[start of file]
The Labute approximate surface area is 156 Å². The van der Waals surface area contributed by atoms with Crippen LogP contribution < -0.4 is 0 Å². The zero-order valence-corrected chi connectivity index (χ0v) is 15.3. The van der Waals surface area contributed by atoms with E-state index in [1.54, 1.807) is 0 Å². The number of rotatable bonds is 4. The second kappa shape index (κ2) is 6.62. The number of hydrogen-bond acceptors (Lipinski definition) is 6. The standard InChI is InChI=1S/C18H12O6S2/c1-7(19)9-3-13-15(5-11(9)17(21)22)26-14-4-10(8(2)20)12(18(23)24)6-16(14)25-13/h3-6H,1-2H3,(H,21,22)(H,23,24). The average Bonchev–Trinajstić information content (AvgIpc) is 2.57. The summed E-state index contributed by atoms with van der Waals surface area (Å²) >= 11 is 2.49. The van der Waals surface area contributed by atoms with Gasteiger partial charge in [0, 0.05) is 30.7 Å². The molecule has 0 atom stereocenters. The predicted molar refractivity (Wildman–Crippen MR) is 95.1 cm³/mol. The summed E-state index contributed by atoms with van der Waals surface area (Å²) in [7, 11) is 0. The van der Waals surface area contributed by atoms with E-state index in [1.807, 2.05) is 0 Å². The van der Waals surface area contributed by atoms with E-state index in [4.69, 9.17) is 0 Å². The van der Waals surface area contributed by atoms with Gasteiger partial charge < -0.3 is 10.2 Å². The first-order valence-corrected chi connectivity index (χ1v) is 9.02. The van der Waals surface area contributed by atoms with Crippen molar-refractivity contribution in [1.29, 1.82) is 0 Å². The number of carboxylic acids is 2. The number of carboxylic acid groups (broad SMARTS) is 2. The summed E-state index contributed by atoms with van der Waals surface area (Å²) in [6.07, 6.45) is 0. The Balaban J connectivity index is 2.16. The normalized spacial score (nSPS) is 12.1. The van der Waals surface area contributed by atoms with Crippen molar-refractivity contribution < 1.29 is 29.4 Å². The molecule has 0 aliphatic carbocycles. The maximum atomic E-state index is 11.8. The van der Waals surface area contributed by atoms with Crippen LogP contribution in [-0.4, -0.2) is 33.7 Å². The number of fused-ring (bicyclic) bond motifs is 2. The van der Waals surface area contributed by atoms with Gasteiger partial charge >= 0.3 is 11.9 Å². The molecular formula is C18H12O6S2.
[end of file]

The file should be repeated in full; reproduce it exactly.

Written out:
The Labute approximate surface area is 156 Å². The van der Waals surface area contributed by atoms with Crippen LogP contribution < -0.4 is 0 Å². The zero-order valence-corrected chi connectivity index (χ0v) is 15.3. The van der Waals surface area contributed by atoms with E-state index in [1.54, 1.807) is 0 Å². The number of rotatable bonds is 4. The second kappa shape index (κ2) is 6.62. The number of hydrogen-bond acceptors (Lipinski definition) is 6. The standard InChI is InChI=1S/C18H12O6S2/c1-7(19)9-3-13-15(5-11(9)17(21)22)26-14-4-10(8(2)20)12(18(23)24)6-16(14)25-13/h3-6H,1-2H3,(H,21,22)(H,23,24). The average Bonchev–Trinajstić information content (AvgIpc) is 2.57. The summed E-state index contributed by atoms with van der Waals surface area (Å²) >= 11 is 2.49. The van der Waals surface area contributed by atoms with Gasteiger partial charge in [0, 0.05) is 30.7 Å². The molecule has 0 atom stereocenters. The predicted molar refractivity (Wildman–Crippen MR) is 95.1 cm³/mol. The summed E-state index contributed by atoms with van der Waals surface area (Å²) in [7, 11) is 0. The van der Waals surface area contributed by atoms with E-state index in [1.807, 2.05) is 0 Å². The van der Waals surface area contributed by atoms with E-state index in [4.69, 9.17) is 0 Å². The van der Waals surface area contributed by atoms with Gasteiger partial charge < -0.3 is 10.2 Å². The first-order valence-corrected chi connectivity index (χ1v) is 9.02. The van der Waals surface area contributed by atoms with Crippen molar-refractivity contribution in [1.29, 1.82) is 0 Å². The number of carboxylic acids is 2. The number of carboxylic acid groups (broad SMARTS) is 2. The summed E-state index contributed by atoms with van der Waals surface area (Å²) in [6.07, 6.45) is 0. The Balaban J connectivity index is 2.16. The normalized spacial score (nSPS) is 12.1. The van der Waals surface area contributed by atoms with Crippen molar-refractivity contribution < 1.29 is 29.4 Å². The molecule has 0 aliphatic carbocycles. The maximum atomic E-state index is 11.8. The van der Waals surface area contributed by atoms with Crippen LogP contribution in [-0.4, -0.2) is 33.7 Å². The number of fused-ring (bicyclic) bond motifs is 2. The van der Waals surface area contributed by atoms with Gasteiger partial charge >= 0.3 is 11.9 Å². The molecular formula is C18H12O6S2.